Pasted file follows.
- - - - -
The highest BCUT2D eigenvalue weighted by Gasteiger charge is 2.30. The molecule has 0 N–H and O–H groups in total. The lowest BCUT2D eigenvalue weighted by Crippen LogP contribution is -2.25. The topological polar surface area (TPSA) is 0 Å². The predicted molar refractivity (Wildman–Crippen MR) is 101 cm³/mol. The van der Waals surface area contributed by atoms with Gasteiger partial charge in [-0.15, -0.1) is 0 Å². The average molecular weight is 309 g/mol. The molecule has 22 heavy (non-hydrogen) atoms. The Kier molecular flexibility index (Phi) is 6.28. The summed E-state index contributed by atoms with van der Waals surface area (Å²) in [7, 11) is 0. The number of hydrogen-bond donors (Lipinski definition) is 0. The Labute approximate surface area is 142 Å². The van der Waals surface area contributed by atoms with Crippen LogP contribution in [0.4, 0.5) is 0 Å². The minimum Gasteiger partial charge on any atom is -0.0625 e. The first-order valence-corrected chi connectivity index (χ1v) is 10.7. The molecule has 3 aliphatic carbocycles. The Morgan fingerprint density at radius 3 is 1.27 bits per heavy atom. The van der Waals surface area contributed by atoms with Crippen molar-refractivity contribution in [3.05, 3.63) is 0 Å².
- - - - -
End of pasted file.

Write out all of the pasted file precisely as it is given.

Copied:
The highest BCUT2D eigenvalue weighted by Gasteiger charge is 2.30. The molecule has 0 N–H and O–H groups in total. The lowest BCUT2D eigenvalue weighted by Crippen LogP contribution is -2.25. The topological polar surface area (TPSA) is 0 Å². The predicted molar refractivity (Wildman–Crippen MR) is 101 cm³/mol. The van der Waals surface area contributed by atoms with Gasteiger partial charge in [-0.15, -0.1) is 0 Å². The average molecular weight is 309 g/mol. The molecule has 22 heavy (non-hydrogen) atoms. The Kier molecular flexibility index (Phi) is 6.28. The summed E-state index contributed by atoms with van der Waals surface area (Å²) in [7, 11) is 0. The number of hydrogen-bond donors (Lipinski definition) is 0. The Labute approximate surface area is 142 Å². The van der Waals surface area contributed by atoms with Crippen LogP contribution in [0.4, 0.5) is 0 Å². The minimum Gasteiger partial charge on any atom is -0.0625 e. The first-order valence-corrected chi connectivity index (χ1v) is 10.7. The molecule has 3 aliphatic carbocycles. The Morgan fingerprint density at radius 3 is 1.27 bits per heavy atom. The van der Waals surface area contributed by atoms with Crippen molar-refractivity contribution in [3.05, 3.63) is 0 Å².